18-year-old Saudi woman Rahaf Mohammed al-Qunun (2nd L) being escorted by a Thai immigration officer (R) and UNHCR officials at Suvarnabhumi international airport in Bangkok. (Photo: AFP) Initially there was cause to fear that Rahaf al-Qunun’s attempted flight to freedom would come to a sticky end. The Saudi teenager evidently hopped on a plane to Bangkok during a family vacation in Kuwait, in the hope of seeking asylum in Australia.
Some of the details are murky, which is invariably inevitable in any developing story, but she was apparently greeted in Thailand by Saudi diplomatic and Kuwaiti airline officials who took away her passport, and the Thai immigration authorities seemed amenable to the idea of deporting her to Kuwait on the next available flight.
Rahaf had the good sense, though, to sign on to Twitter and publicise her plight, declaring that she had been abused by males within her family, and feared that she would be killed if she were forced to return. Furthermore, she barricaded her airport hotel room to avoid forcible deportation, while pleading for attention from the UNHCR.
Almost miraculously, the Thai authorities shifted their stance, saying they would not deport someone who faced the death penalty. By day-before-yesterday morning, Rahaf was out of the airport and under UNHCR protection. It would take another miracle for her to find safe haven in Australia, which has opted for a particularly inhumane attitude towards refugees and is chuffed by the fact that its belligerent approach resonates with the mindset of European neo-fascists.
It must be hoped, though, that some nation will take pride in welcoming Rahaf, at the risk of annoying the Saudis — where it has lately been decreed that women divorced by their husbands have the right to be informed of the development by text message. It was previously not uncommon for female divorcees to be unaware of their status. Such “progress” only serves to illustrate the depths of patriarchal depravity that the likes of Rahaf seek to escape.
One of those who failed early last year was Sheikha Latifa of Dubai, a daughter of the emirate’s ruler. With the help of foreign friends she almost made it to India on a yacht via Oman, but Indian and Emirati authorities connived in her abduction from international waters.
Her fate remained uncertain until late last year, when former Irish President and UN high commissioner for human rights agreed to serve as a useful idiot for the Maktoum family and posed for a photo-op with the 33-year-old Latifa, subsequently describing her as “vulnerable” and “troubled”. Which is hardly a surprising state of mind for someone coerced into spending the rest of her days in a cage, gilded or otherwise.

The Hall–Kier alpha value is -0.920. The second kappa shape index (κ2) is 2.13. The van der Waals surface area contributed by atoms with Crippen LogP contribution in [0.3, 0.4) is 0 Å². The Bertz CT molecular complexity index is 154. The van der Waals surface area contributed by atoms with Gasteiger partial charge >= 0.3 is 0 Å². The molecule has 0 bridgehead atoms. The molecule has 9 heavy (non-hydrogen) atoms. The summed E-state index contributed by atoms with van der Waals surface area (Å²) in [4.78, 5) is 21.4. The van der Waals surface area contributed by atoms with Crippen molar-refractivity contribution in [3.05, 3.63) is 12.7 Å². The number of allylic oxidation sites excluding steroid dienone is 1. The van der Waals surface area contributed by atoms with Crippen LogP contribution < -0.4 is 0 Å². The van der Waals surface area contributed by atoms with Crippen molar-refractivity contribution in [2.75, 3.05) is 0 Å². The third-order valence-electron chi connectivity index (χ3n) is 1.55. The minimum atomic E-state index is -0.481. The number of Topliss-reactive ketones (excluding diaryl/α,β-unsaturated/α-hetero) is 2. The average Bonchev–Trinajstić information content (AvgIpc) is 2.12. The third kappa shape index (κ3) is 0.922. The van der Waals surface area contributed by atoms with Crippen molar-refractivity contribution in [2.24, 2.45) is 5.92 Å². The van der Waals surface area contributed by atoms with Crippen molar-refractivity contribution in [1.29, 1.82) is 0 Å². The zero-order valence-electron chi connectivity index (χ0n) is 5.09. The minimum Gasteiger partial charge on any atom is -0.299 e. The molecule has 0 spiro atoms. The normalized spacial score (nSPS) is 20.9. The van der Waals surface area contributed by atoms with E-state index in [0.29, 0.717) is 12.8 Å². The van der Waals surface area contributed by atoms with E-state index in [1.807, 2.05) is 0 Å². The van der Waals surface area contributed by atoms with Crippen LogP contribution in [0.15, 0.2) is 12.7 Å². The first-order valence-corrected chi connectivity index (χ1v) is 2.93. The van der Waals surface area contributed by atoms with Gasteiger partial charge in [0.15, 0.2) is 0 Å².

In the Indian state of Kerala, meanwhile, the new year was greeted by a women’s wall of, by some estimates, more than five million souls. Even if that is a slight exaggeration, it was an amazingly inspiring endeavour, protesting against the continuing refusal to allow females aged between 10 and 50 into the Sabarimala temple in the south of the state despite a Supreme Court ruling decreeing otherwise. The justification for the ban is that the 800-year-old temple’s mythological deity, Lord Ayyappa, took a vow of celibacy, and this imaginary entity could be tempted to break his pledge if he spots any woman of child-bearing age in his sanctum. Such objections to biological processes that include childbirth can be seen as an existential threat to common sense and perhaps even to humankind, given that the objectors seemingly have an issue with the basis of their own creation. It is by no means only men, though, who construe menstruation as “unclean”, nor is the phenomenon restricted to Hindu culture.
Opinion polls suggest that up to 75 per cent Keralans disagree with the Supreme Court’s verdict, which helps to explain why the BJP and Congress have both arrayed themselves against the Communist Party of India (Marxist)-led state government, which organised the impressive women’s wall. What is essentially in contention here is the right not to be discriminated against. As Barkha Dutt argued in the Washington Post last week, “What sort of global power can the world’s largest democracy aspire to be when our monthly period is still used to make women feel like polluted pariahs … ?”
Sad to say, it’s the same country where the national science congress gets to be illuminated by revelations about ancient stem-cell technology, aircraft, airports and “Narendra Modi waves”. .
But to accentuate the positive in the here and now, let us honour the women who have lately stood up to be counted — from Rahaf al-Qunun to Kanaka Durga and Bindu Ammini, who breached the Sabarimala ban, and Alexandria Ocasio-Cortez, Rashida Tlaib and Ilhan Omar, who have lit up the US House of Representatives.
By arrangement with Dawn